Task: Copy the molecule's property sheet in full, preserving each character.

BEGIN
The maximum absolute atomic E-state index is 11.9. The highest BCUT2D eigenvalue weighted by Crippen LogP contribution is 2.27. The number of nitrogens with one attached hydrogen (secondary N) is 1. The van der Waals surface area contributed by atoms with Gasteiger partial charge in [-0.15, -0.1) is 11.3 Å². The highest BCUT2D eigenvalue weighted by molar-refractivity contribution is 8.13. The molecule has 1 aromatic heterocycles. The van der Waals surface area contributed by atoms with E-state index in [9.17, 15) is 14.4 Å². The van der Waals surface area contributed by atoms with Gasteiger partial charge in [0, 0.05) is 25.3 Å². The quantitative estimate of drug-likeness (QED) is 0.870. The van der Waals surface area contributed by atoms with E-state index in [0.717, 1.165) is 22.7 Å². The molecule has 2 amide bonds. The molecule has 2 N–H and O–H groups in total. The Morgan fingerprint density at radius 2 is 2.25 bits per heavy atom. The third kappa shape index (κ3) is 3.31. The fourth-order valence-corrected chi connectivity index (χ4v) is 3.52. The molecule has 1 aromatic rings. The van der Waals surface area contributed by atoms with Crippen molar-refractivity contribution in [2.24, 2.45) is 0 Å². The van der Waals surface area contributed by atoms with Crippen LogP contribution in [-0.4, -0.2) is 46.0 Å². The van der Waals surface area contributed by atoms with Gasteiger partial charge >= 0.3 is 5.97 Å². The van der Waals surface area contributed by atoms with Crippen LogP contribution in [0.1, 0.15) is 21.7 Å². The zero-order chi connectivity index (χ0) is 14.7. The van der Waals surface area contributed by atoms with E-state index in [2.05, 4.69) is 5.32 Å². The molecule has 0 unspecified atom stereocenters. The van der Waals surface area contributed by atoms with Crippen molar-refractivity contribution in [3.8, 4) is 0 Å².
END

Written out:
The maximum absolute atomic E-state index is 11.9. The highest BCUT2D eigenvalue weighted by Crippen LogP contribution is 2.27. The number of nitrogens with one attached hydrogen (secondary N) is 1. The van der Waals surface area contributed by atoms with Gasteiger partial charge in [-0.15, -0.1) is 11.3 Å². The highest BCUT2D eigenvalue weighted by molar-refractivity contribution is 8.13. The molecule has 1 aromatic heterocycles. The van der Waals surface area contributed by atoms with E-state index in [9.17, 15) is 14.4 Å². The van der Waals surface area contributed by atoms with Gasteiger partial charge in [0, 0.05) is 25.3 Å². The quantitative estimate of drug-likeness (QED) is 0.870. The van der Waals surface area contributed by atoms with E-state index in [0.717, 1.165) is 22.7 Å². The molecule has 2 amide bonds. The molecule has 2 N–H and O–H groups in total. The Morgan fingerprint density at radius 2 is 2.25 bits per heavy atom. The third kappa shape index (κ3) is 3.31. The fourth-order valence-corrected chi connectivity index (χ4v) is 3.52. The molecule has 1 aromatic rings. The van der Waals surface area contributed by atoms with Crippen molar-refractivity contribution in [2.24, 2.45) is 0 Å². The van der Waals surface area contributed by atoms with Crippen LogP contribution in [-0.4, -0.2) is 46.0 Å². The van der Waals surface area contributed by atoms with Gasteiger partial charge >= 0.3 is 5.97 Å². The van der Waals surface area contributed by atoms with Crippen LogP contribution in [0.1, 0.15) is 21.7 Å². The zero-order chi connectivity index (χ0) is 14.7. The van der Waals surface area contributed by atoms with E-state index in [2.05, 4.69) is 5.32 Å². The molecule has 0 unspecified atom stereocenters. The van der Waals surface area contributed by atoms with Crippen molar-refractivity contribution in [3.8, 4) is 0 Å².